I have listened to some interesting debates about the likely impact of the Supreme Court's ruling in the summer that charging claimants to bring a claim before the Employment Tribunal is unlawful. Will we see the 79% drop in cases following the imposition of the fees be immediately reversed or perhaps the number of new cases will increase even further?
I see this as a real opportunity for employers and employees to rethink how they are addressing workplace conflict - let's be honest - it is usually in neither party's interest to head down to the ET and ask them to settle a dispute? The recent article in People Management entitled 'There's more than one way to solve a dispute' made the point that mediation skills should now be seen as an essential part of any manager's toolkit - in the way that coaching skills are. So how do we achieve the shift in mindset that this requires?
One option is for those who have used a mediation approach to publicize within their organizations how it helped (assuming it did!) It never fails to amaze me how many of the meditations that I do, close with the parties saying something like 'If only we had had this conversation 8 months ago, we could have saved ourselves so much pain and upset.'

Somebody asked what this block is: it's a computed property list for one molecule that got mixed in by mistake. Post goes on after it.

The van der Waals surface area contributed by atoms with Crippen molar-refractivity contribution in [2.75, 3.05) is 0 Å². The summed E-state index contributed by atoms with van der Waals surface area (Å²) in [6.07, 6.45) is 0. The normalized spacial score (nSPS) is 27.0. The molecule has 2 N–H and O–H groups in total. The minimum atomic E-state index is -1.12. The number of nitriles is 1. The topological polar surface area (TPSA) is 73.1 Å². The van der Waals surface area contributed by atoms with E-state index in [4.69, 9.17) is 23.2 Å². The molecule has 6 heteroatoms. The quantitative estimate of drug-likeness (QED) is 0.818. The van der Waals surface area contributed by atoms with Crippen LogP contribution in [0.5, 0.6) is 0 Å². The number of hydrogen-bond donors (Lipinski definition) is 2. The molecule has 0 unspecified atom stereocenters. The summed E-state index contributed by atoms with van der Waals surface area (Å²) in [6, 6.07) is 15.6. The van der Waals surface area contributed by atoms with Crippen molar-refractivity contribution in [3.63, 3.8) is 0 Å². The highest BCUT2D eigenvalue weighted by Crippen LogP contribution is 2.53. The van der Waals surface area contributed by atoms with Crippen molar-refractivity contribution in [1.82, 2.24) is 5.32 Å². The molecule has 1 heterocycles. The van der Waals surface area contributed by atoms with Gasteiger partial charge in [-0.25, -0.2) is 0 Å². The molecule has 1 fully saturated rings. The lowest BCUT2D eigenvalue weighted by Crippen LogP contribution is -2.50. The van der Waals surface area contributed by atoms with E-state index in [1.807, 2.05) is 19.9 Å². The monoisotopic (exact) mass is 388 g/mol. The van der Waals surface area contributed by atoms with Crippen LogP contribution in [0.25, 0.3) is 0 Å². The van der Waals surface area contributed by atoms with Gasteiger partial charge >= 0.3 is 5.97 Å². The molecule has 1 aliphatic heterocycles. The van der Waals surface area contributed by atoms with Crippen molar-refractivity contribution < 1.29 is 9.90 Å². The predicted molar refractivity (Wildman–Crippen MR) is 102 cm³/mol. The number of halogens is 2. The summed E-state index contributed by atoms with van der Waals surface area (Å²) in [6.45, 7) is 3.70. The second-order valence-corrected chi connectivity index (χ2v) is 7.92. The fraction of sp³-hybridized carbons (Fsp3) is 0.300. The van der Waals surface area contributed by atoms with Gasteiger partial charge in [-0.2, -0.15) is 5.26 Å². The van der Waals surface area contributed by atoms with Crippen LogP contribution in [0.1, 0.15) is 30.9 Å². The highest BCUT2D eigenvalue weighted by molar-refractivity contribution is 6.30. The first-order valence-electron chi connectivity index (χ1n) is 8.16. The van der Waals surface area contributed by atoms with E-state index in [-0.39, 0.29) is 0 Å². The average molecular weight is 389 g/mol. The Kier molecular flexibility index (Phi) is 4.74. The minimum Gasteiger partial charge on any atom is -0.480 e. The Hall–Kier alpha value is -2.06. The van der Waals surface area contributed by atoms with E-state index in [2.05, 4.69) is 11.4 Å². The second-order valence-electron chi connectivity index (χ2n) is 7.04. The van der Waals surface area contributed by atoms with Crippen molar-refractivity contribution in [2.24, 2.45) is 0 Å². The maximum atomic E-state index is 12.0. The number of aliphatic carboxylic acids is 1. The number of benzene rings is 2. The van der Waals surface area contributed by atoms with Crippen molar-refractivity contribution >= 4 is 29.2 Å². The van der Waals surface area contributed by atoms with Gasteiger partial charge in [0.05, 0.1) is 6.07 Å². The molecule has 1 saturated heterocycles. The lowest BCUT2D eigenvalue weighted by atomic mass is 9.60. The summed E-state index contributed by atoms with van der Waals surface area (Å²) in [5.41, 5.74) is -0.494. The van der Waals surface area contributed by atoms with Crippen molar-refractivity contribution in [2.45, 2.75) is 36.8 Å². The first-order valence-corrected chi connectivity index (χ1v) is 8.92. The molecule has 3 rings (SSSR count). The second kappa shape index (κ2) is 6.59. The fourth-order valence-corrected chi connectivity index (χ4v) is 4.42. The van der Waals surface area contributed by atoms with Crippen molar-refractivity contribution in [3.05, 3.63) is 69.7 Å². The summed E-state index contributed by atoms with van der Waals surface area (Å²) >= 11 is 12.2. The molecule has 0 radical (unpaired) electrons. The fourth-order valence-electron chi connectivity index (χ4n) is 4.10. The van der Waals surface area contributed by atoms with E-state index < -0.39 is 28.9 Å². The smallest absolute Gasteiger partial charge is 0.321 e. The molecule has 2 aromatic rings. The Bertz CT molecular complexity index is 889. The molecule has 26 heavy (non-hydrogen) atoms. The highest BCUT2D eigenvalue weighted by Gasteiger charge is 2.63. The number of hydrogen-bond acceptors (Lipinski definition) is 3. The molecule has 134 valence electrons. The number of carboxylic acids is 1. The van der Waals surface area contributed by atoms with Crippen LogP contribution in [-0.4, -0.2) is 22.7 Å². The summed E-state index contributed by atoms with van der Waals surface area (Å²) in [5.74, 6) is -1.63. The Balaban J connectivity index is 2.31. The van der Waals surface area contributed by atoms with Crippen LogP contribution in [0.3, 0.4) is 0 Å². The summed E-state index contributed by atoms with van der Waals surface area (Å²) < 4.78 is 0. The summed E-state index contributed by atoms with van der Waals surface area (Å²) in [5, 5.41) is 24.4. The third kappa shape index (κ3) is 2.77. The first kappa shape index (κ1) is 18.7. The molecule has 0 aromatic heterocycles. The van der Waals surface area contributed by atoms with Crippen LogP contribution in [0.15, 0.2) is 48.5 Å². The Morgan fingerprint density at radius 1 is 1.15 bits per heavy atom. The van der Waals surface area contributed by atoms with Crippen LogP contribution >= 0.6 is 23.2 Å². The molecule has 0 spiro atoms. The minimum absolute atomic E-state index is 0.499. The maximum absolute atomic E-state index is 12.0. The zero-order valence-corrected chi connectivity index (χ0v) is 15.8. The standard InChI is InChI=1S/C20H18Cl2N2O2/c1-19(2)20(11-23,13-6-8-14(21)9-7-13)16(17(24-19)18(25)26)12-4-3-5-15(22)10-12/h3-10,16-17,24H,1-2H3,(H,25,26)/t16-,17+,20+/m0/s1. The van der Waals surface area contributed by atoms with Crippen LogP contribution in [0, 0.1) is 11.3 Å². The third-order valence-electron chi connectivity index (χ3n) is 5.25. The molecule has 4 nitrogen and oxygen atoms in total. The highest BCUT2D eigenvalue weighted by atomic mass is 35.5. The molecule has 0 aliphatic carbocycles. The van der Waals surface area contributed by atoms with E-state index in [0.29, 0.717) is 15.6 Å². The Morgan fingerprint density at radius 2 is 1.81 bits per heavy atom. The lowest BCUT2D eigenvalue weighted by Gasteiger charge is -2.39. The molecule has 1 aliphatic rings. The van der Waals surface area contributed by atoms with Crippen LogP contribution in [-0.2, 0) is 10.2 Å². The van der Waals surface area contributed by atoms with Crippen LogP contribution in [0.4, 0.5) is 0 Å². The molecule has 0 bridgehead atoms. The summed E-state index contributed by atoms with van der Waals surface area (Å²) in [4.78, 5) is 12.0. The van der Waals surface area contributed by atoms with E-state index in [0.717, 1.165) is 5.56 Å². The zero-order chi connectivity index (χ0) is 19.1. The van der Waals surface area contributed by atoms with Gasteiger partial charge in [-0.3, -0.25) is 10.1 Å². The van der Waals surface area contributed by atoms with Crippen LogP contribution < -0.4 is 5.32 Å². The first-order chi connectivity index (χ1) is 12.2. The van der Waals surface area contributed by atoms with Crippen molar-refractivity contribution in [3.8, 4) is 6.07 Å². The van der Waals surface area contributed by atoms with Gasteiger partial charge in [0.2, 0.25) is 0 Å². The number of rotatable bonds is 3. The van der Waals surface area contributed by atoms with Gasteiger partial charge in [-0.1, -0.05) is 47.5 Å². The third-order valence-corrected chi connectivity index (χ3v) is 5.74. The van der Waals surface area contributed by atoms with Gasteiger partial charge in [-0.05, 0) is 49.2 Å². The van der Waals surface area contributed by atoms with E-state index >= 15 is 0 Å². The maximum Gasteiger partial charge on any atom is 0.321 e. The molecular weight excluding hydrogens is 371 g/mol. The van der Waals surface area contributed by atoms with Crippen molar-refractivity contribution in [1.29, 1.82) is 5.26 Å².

Another option is for organisations to make a significant cultural change and tear up their 'Grievance Policies' and replace them with something such as 'Resolving Workplace Disputes'. This is not just a question of semantics - it encourages a change in mindset by the party feeling aggrieved from 'I have an official complaint' to one of 'How might I resolve this issue?'
How many of those cases that head to the ET, or are settled with an expensive compromise agreement, could have been sorted out at an early stage with an open and honest conversation? We won't know unless we try. So, in answer to the question I raised in the title of this blog - my response is a resounding yes!
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